special television equipment. The Midwest Program for Airbourne Television Instruction (MPATI) operated for several years, flying over Montpelier, IN. The New Newark High School was equipped to receive and distribute these programs.
There were two major drawbacks with this system at Newark: The selection and scheduling of MPATI programs did not fit well in the high school curriculum or classroom schedule; and, not enough television receivers were available to service the many classrooms.
Accordingly, a pilot project was set up at one of the elementary schools, Hazelwood School, on the far east side of Newark. This was utilized for many years.
The Columbus City Schools developed their own Instructional Television curriculum, and broadcast those programs on the Ohio State University station, WOSU-TV, Channel 34, in Columbus. Most of the schools in Newark were not able to receive an acceptable signal directly from WOSU-TV, however.
The Media or "Audio-Visual Department" had been working toward on these challenges in the late 1950's. A community group was able to come up with a plan to build an Educational TV Station in Newark. The low-powered station was on a high hill, positioned to easily receive the signal from WOSU-TV and rebroadcast it to the entire Newark Community. WGSF Television began regular broadcasting on March 18, 1963. No Instructional/Educational programs were aired at that time, however. Only a week-day, evening schedule was possible, mainly from the National Educational Television service (NET).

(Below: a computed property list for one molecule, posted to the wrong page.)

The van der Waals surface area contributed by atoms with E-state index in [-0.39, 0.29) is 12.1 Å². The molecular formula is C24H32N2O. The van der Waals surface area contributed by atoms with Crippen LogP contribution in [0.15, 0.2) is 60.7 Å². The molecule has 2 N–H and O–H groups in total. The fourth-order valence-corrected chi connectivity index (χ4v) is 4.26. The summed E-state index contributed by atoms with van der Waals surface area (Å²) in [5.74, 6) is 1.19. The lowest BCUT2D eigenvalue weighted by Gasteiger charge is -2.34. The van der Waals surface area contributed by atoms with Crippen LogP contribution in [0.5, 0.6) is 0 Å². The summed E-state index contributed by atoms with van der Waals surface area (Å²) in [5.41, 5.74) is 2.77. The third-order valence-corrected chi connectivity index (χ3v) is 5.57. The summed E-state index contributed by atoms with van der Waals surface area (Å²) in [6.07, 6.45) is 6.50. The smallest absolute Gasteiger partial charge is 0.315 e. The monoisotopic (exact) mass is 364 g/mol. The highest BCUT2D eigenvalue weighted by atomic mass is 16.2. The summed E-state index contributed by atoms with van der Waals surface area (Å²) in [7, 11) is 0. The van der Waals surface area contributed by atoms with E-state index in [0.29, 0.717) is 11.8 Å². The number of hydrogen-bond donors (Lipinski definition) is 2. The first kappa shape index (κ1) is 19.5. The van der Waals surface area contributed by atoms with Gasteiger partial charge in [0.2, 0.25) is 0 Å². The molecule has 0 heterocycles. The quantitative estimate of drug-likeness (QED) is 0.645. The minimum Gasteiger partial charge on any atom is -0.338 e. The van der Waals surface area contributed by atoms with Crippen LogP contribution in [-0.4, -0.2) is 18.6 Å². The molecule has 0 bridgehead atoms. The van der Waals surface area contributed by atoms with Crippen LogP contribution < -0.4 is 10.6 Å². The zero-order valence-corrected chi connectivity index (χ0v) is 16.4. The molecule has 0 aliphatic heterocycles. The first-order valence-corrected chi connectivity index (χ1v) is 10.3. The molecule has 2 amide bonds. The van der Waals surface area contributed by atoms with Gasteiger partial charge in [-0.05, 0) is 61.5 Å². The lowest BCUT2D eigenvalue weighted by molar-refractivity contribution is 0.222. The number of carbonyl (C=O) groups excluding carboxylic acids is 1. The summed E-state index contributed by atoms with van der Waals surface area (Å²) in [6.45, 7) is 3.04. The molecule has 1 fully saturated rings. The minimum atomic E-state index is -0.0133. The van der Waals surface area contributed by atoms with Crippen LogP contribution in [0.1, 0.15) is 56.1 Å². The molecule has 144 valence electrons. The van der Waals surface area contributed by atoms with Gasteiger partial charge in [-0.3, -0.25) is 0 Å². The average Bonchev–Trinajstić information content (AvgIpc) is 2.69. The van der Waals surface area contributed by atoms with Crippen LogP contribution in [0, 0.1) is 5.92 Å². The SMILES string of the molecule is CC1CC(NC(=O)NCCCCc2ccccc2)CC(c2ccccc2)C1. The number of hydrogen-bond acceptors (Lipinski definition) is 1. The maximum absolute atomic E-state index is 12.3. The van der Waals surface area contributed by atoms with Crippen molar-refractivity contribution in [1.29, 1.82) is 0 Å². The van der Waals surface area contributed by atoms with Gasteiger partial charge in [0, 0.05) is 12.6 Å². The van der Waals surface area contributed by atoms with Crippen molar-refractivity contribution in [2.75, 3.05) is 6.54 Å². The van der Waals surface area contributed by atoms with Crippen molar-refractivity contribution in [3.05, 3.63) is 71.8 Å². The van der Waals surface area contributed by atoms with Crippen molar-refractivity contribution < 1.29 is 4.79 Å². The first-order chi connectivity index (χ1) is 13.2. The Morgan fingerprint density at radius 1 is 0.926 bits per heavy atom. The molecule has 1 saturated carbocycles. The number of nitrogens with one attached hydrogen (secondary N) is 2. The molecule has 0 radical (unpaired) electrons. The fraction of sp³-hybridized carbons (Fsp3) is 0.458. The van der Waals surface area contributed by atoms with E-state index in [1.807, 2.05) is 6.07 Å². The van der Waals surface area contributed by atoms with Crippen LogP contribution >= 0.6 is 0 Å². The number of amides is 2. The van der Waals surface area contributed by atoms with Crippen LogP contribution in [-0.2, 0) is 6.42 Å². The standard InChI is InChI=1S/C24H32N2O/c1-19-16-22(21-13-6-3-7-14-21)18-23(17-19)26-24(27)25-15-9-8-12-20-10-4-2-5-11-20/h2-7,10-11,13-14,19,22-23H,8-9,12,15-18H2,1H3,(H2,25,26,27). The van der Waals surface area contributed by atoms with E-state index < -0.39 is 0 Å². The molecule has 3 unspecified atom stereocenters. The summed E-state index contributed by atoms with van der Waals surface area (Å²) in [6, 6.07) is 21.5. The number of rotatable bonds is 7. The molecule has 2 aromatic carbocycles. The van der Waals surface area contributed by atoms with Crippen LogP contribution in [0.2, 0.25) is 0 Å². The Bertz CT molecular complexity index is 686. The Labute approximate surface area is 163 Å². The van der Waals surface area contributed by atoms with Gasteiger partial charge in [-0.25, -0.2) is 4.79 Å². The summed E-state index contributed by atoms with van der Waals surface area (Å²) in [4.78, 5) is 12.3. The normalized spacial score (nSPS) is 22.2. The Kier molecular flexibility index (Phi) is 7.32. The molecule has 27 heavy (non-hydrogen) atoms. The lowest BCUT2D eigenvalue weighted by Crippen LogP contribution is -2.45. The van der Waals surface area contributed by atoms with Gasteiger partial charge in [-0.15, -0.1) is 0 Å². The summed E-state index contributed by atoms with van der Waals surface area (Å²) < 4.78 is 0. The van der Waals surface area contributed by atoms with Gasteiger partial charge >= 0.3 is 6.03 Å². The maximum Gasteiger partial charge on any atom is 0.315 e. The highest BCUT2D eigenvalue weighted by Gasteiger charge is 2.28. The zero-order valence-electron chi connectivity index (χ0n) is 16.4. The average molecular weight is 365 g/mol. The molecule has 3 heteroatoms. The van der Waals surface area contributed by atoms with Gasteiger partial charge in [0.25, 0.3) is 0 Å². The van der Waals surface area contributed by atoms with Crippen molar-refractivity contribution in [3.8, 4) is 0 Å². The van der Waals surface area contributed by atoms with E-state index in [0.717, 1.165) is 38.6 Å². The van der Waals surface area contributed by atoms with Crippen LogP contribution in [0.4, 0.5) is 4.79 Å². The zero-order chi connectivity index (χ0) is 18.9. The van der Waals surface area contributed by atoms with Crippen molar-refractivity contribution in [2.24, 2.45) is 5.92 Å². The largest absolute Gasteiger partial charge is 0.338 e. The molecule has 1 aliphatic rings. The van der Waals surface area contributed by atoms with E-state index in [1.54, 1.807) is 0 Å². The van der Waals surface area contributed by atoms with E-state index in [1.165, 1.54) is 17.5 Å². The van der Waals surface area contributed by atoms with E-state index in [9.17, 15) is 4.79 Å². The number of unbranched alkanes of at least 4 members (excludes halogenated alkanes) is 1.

By the following year, summer of 1964, a consortium of local Ohio school districts, including Newark and Columbus, worked out a plan to distribute ITV programs via WOSU-TV, which included both copyright and other ownership and clearance issues, and a cost-sharing program through membership in the Central Ohio ETV Foundation (COETV).